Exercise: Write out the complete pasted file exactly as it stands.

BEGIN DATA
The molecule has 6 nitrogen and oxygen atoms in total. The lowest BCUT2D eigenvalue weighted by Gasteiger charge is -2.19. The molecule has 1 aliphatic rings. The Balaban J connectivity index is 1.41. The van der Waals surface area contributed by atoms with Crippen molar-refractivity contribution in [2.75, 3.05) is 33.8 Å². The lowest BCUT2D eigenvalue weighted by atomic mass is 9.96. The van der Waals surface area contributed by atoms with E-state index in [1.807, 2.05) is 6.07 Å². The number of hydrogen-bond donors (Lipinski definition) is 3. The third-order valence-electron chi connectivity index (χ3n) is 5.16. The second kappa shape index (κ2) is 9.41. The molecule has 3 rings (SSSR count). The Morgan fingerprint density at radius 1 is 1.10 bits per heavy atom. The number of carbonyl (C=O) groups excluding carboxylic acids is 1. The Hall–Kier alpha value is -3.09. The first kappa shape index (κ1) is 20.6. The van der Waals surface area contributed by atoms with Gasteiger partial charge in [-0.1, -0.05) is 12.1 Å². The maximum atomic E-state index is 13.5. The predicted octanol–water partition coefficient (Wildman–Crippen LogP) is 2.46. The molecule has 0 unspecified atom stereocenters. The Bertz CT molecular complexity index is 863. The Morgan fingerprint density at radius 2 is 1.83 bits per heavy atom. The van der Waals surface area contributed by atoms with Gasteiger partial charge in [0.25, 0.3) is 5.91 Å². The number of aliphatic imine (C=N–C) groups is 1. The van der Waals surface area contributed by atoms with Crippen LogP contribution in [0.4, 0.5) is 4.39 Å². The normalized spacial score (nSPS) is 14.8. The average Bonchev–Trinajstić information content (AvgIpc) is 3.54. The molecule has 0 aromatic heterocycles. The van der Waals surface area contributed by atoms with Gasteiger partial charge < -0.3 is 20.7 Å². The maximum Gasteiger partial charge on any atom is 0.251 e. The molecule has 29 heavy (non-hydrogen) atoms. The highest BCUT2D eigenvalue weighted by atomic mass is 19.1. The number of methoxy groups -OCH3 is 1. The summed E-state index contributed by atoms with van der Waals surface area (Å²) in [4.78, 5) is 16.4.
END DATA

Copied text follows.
The molecule has 6 nitrogen and oxygen atoms in total. The lowest BCUT2D eigenvalue weighted by Gasteiger charge is -2.19. The molecule has 1 aliphatic rings. The Balaban J connectivity index is 1.41. The van der Waals surface area contributed by atoms with Crippen molar-refractivity contribution in [2.75, 3.05) is 33.8 Å². The lowest BCUT2D eigenvalue weighted by atomic mass is 9.96. The van der Waals surface area contributed by atoms with E-state index in [1.807, 2.05) is 6.07 Å². The number of hydrogen-bond donors (Lipinski definition) is 3. The third-order valence-electron chi connectivity index (χ3n) is 5.16. The second kappa shape index (κ2) is 9.41. The molecule has 3 rings (SSSR count). The Morgan fingerprint density at radius 1 is 1.10 bits per heavy atom. The number of carbonyl (C=O) groups excluding carboxylic acids is 1. The Hall–Kier alpha value is -3.09. The first kappa shape index (κ1) is 20.6. The van der Waals surface area contributed by atoms with Gasteiger partial charge in [-0.1, -0.05) is 12.1 Å². The maximum atomic E-state index is 13.5. The predicted octanol–water partition coefficient (Wildman–Crippen LogP) is 2.46. The molecule has 0 unspecified atom stereocenters. The Bertz CT molecular complexity index is 863. The Morgan fingerprint density at radius 2 is 1.83 bits per heavy atom. The van der Waals surface area contributed by atoms with Gasteiger partial charge in [0.25, 0.3) is 5.91 Å². The number of aliphatic imine (C=N–C) groups is 1. The van der Waals surface area contributed by atoms with Crippen LogP contribution in [0.4, 0.5) is 4.39 Å². The normalized spacial score (nSPS) is 14.8. The average Bonchev–Trinajstić information content (AvgIpc) is 3.54. The molecule has 0 aromatic heterocycles. The van der Waals surface area contributed by atoms with Gasteiger partial charge < -0.3 is 20.7 Å². The maximum Gasteiger partial charge on any atom is 0.251 e. The molecule has 29 heavy (non-hydrogen) atoms. The highest BCUT2D eigenvalue weighted by atomic mass is 19.1. The number of methoxy groups -OCH3 is 1. The summed E-state index contributed by atoms with van der Waals surface area (Å²) in [4.78, 5) is 16.4.